Why Do Experts Keep Getting Polls So Wrong?

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Michael Ginsberg Congressional Correspondent
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Political operatives have struggled to analyze polls over the last decade, and the problem may be getting worse.

Polling in the 2020 Senate races of key GOP incumbents like Maine’s Susan Collins, Iowa’s Joni Ernst, and South Carolina’s Lindsey Graham consistently showed Democratic challengers running closely against the Republicans, although all three Republicans won by at least six percentage points. One poll, conducted less than two months before election day, showed Collins losing to Democratic challenger Sara Gideon by 12%, although Collins ultimately won by nearly ten points. (RELATED: Democratic Candidates In 12 Competitive Senate Races Raised Over $275 Million In Three Months)

Pollsters ultimately underestimated voter support for former President Donald Trump and Republicans in the House of Representatives by four percentage points. While the presidential polling error was in line with 2012 numbers, the error in House of Representatives elections was pollsters’ worst since 2006, according to FiveThirtyEight.

In the run-up to the 2020 election, many pollsters stressed the importance of weighting for educational attainment. Weighting is the process by which pollsters make sure that the groups they poll have a similar demographic composition to the overall electorate.

“People with higher levels of education are more likely to participate in a poll, to answer the phone, to fill out a survey. Most national pollsters knew about this and had a protocol in place. But that practice was not being done by most organizations doing state polling” in 2016, Courtney Kennedy, director of Survey Research for the Pew Research Center, told NBC News in July 2020.

Over the last election cycles, education polarization has increased, with highly-educated individuals becoming more likely to vote for Democrats, and individuals with less education becoming more likely to vote for Republicans. As a result, unweighted state polls showed bias towards Democrats.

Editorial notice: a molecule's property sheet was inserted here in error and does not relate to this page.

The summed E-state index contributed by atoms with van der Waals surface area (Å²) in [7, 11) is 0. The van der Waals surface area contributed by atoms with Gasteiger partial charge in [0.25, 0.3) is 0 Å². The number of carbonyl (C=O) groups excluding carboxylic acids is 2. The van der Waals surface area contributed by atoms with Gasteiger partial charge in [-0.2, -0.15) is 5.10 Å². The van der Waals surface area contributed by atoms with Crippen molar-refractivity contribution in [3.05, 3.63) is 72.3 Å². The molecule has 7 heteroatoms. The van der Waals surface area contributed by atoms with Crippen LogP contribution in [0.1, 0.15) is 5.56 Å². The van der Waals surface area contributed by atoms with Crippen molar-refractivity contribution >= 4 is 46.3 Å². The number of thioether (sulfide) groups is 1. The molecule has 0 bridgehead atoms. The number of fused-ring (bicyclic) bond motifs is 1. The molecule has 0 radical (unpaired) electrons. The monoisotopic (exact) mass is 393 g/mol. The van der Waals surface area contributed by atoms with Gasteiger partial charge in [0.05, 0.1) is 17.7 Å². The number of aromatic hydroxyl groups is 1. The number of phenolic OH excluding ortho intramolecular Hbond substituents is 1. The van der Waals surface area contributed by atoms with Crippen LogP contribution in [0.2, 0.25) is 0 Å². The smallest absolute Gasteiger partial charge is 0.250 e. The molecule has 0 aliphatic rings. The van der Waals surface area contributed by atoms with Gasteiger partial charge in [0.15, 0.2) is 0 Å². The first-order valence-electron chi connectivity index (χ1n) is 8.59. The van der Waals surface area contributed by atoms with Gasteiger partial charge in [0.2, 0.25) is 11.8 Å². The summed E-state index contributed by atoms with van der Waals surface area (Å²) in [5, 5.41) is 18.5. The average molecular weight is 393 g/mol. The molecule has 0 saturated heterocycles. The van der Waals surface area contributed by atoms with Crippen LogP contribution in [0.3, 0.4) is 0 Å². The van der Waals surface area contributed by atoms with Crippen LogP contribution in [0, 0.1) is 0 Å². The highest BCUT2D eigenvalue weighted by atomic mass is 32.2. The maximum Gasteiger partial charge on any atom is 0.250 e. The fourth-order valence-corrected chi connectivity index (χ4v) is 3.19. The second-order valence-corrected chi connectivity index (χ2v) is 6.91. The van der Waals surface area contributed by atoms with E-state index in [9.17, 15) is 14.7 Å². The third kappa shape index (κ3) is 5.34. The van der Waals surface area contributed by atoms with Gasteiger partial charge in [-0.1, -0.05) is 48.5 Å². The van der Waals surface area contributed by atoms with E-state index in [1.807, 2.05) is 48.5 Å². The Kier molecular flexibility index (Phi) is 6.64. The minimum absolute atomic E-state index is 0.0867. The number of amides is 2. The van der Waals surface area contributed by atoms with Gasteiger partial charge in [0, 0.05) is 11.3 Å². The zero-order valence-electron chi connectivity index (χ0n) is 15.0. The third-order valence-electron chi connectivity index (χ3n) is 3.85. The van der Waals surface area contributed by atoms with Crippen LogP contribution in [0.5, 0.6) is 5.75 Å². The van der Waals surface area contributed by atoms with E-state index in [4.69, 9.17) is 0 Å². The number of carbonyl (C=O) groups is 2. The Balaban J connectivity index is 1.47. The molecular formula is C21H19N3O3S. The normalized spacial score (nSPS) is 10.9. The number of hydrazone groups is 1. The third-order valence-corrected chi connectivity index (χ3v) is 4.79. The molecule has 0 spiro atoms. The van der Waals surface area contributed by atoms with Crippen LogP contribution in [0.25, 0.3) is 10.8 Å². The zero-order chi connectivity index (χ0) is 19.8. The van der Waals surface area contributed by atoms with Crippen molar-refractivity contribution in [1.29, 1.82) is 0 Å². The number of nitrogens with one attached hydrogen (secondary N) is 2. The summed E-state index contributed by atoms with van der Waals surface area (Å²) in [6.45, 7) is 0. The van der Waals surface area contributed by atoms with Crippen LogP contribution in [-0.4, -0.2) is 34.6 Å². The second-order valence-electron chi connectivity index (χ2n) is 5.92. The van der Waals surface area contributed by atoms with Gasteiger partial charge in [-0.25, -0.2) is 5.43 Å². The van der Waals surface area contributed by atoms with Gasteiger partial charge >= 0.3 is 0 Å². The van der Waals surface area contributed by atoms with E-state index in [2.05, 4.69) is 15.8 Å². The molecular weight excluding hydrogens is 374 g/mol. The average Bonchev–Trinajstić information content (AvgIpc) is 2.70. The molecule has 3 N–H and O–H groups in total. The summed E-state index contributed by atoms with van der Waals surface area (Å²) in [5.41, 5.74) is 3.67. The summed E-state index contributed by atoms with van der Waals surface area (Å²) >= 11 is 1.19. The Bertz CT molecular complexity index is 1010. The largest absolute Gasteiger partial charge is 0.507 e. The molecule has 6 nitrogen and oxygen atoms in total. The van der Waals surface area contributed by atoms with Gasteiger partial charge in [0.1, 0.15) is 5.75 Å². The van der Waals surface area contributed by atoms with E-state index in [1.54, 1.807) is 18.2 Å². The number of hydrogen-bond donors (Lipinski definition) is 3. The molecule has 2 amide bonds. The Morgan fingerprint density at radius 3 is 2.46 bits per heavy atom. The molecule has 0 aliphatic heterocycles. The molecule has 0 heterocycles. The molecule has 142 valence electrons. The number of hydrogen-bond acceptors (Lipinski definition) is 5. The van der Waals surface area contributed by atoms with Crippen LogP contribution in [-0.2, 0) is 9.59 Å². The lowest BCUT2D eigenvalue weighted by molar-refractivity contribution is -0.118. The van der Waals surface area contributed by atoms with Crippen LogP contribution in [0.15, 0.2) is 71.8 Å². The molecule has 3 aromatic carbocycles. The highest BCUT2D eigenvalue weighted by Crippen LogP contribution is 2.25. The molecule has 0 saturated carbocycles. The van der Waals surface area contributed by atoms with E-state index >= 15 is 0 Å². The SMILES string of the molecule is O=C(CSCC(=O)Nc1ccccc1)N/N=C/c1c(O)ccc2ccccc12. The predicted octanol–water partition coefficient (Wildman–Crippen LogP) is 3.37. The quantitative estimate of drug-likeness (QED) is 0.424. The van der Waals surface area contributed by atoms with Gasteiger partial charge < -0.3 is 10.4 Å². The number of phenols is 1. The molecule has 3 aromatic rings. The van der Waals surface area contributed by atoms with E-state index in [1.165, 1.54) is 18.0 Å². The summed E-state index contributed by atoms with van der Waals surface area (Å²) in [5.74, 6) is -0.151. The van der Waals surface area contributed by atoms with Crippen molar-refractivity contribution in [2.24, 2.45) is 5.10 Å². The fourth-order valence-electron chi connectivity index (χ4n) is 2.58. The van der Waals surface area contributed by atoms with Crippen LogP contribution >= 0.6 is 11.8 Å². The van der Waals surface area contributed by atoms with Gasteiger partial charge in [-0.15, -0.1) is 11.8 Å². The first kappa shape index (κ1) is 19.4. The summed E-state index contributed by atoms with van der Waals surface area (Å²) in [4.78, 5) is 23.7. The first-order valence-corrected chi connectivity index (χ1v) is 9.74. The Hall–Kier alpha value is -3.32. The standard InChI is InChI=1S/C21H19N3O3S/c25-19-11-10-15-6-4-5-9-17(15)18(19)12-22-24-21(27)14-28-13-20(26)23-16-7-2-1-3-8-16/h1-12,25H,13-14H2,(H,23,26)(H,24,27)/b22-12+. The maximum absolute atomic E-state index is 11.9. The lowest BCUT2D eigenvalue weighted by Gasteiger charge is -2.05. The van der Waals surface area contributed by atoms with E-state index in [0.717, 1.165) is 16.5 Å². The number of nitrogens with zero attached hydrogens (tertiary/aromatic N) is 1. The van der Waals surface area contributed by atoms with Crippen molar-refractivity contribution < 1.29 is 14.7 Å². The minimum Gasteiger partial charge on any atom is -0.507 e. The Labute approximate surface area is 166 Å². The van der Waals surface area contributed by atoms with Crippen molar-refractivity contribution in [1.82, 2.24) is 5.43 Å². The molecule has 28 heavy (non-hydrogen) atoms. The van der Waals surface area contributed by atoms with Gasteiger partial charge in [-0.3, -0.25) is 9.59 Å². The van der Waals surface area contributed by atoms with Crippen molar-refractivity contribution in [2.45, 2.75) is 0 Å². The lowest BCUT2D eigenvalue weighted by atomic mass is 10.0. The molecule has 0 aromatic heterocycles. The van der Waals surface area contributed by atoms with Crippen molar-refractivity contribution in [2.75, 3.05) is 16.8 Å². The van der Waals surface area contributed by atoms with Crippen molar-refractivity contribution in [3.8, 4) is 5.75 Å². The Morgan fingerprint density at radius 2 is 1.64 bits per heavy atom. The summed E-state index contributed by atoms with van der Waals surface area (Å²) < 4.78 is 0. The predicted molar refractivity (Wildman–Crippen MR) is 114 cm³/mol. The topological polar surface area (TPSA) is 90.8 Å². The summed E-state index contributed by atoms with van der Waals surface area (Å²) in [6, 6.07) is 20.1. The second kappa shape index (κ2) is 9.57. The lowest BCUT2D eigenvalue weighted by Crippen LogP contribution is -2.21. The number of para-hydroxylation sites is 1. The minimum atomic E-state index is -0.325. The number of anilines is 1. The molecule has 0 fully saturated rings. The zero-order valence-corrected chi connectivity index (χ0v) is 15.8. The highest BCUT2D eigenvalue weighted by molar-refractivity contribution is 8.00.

Other pollsters changed how they contacted potential voters, hoping to reach a broader slice of the electorate.

“We find that younger people, but also men and people in urban areas, would much rather answer a poll by text than be called on the phone,” Tom Jensen, the director of Public Policy Polling, told FiveThirtyEight.

In addition to their over-representation in polling, younger, more-educated, and urban individuals are over-represented among Democratic Party operatives, according to data analyst David Shor. As a result, Shor said, the Democratic Party has struggled with working-class, less educated, and more rural voters, while failing to understand why.

“People who work in campaigns are extremely young and much more liberal than the overall population, and also much more educated,” he told Politico. “I think that this is pushing them to use overly ideological language, to not show enough messaging or policy restraint and, from a symbolic perspective, to use words that regular voters literally don’t understand.”

As a result of these errors, both pollsters and the Democratic Party over-estimate the number and electoral importance of college-educated, urban voters. In contrast, when Shor worked on former President Barack Obama’s successful 2012 campaign, he explained, Democrats relentlessly messaged on popular left-wing economic issues, and lost non-college educated white voters by 18 points. That margin still was enough to put Obama over the top in swing states Pennsylvania, Wisconsin and Michigan. Non-college educated white voters supported Trump by 36 points in 2016, giving him those three key states. President Joe Biden lost that group to Trump by 26 points in 2020, but that was still enough to swing Pennsylvania, Wisconsin and Michigan back into the Democrat column.